So what made you change your mind about racing Nationals and how did it come about?
“I had completed my 20th year in the 2 litres and wasn’t really enjoying it as much as I should have been. I think I had just been doing it too long. Me, my dad and Lucy (my wife), had often spoken about moving on to other formulas, but Nationals was the only other thing I ever wanted to do. Lockdown came along and we decided it was ‘now or never’! I’m lucky to have a very generous wife that has wanted us to do Nationals just as much as I did, and when she suggested it I was never going to let her ask twice! So with her support we decided it was time to go for it.”
Your new National was unveiled at Ipswich on the May bank holiday Monday this year, tell us about the car, where it came from etc.
“The car was originally built as a black Tigra for Lee Carlin and was at the NEC show a few years back, it was then bought by Thomas Dilly in Northern Ireland. Thomas did a handful of meetings in it and put it up for sale at the start of lockdown, so we couldn’t get over to see it. However we were lucky enough to do a great deal with him and get the car shipped over to keep us busy while there was no racing. I stripped it down to the last nut and bolt, then built it back up myself, doing the set-up, stickers and everything I possibly could to get it to the standard it is now, and I am over the moon with it.”
Did you get much practice in before you made your debut?
“Due to the weather being so bad leading up to racing restarting, we only managed to get two test sessions in, one at Birmingham and one at Swaffham. The first session at Birmingham was to do as many laps as possible and just try to get a feel for the car. The second session I tried to push a bit harder to get a bit more feedback, and just generally try to make it feel like “my car”. After twenty years in one formula, I knew it would take some time for it to feel like mine.”
You certainly made an impressive start at your first meeting, you crossed the line in third place in the first heat (but were docked 2 places), you then went on to win the second race and come home second in the final behind Billy Wood, that certainly was an impressive start, tell us about that day.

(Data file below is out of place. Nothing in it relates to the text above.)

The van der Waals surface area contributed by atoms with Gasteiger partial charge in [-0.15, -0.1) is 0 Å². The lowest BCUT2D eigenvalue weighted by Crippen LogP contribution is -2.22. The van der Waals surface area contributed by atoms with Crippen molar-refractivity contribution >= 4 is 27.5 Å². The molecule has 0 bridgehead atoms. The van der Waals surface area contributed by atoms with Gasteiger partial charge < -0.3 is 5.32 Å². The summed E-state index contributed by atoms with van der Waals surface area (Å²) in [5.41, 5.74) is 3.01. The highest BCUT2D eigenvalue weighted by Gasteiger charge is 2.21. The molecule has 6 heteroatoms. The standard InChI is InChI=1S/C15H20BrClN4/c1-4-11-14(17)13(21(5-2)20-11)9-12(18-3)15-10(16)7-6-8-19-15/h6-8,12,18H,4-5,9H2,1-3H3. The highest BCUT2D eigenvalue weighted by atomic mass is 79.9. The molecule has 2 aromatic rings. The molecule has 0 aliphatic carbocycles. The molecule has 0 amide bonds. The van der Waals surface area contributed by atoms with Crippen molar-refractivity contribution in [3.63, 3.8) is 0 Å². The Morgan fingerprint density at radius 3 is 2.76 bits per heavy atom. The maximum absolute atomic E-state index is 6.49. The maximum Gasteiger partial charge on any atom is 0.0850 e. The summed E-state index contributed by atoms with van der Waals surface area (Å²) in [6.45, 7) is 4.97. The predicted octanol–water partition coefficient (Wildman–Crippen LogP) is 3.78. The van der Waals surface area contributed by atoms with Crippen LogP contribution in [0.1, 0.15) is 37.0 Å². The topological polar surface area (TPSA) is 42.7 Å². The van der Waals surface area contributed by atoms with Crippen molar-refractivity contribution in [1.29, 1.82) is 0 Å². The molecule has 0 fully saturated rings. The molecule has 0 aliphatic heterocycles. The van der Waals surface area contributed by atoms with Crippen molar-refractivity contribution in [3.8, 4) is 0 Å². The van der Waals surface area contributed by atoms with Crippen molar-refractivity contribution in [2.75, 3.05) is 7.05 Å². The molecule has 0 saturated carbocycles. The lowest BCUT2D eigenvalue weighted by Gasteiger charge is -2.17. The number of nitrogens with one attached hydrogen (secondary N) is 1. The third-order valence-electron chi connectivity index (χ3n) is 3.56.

“It was the day my dreams came true! To be at Ipswich, which is one of my favourite tracks, with the sun out, and to win a race, it all got the better of me to be honest. I had a little moment to myself in the car after winning and just couldn’t hold it in.
“Then to go out in the final and be rubbing arches with Billy Wood and Rob McDonald, I was just made up. Me and Lucy couldn’t have asked for anything more, and to have all my friends and family there watching my debut and then to win a race……. I will never forget that feeling.”
You have since competed in three more meetings and finished the 2021 points in an impressive 22nd place after just those meetings, so are you enjoying it and pleased you made the switch?
“I am enjoying it immensely! I know there will be tough times ahead and racing isn’t always easy, but when things are good I need to try and enjoy it more. I am so glad I was able to make the switch, and it’s everything I hoped it would be, National Hot Rods are proper!”
What are your plans going forward and what are your plans for the new season ahead?
“We are going to do as many rounds as the finances allow and learn as much as we can as quickly as possible. I will continue to work on the car every night just like I always have, chip away at it and never stop putting 110% into everything I do with my racing. I have to know I have done everything I can to give myself the best possible chance week in, week out.”
Finally I am sure there are some people you would like to thank?
“Most importantly my wife Lucy and my dad Bryan, as well as all my friends and family for travelling up and down the country to support and help us with the car; I couldn’t do it without them. Then a big thanks to Simpson Environmental Services, Simpson Race Exhausts, BHP Engines, SHP Engineering, Patton Performance and Joffey Bear Race Paints. Lastly I would like to say a big thanks to Deane and Janet Wood for supporting oval racing during the pandemic. We all love our racing and wouldn’t be here without their commitment and financial support.”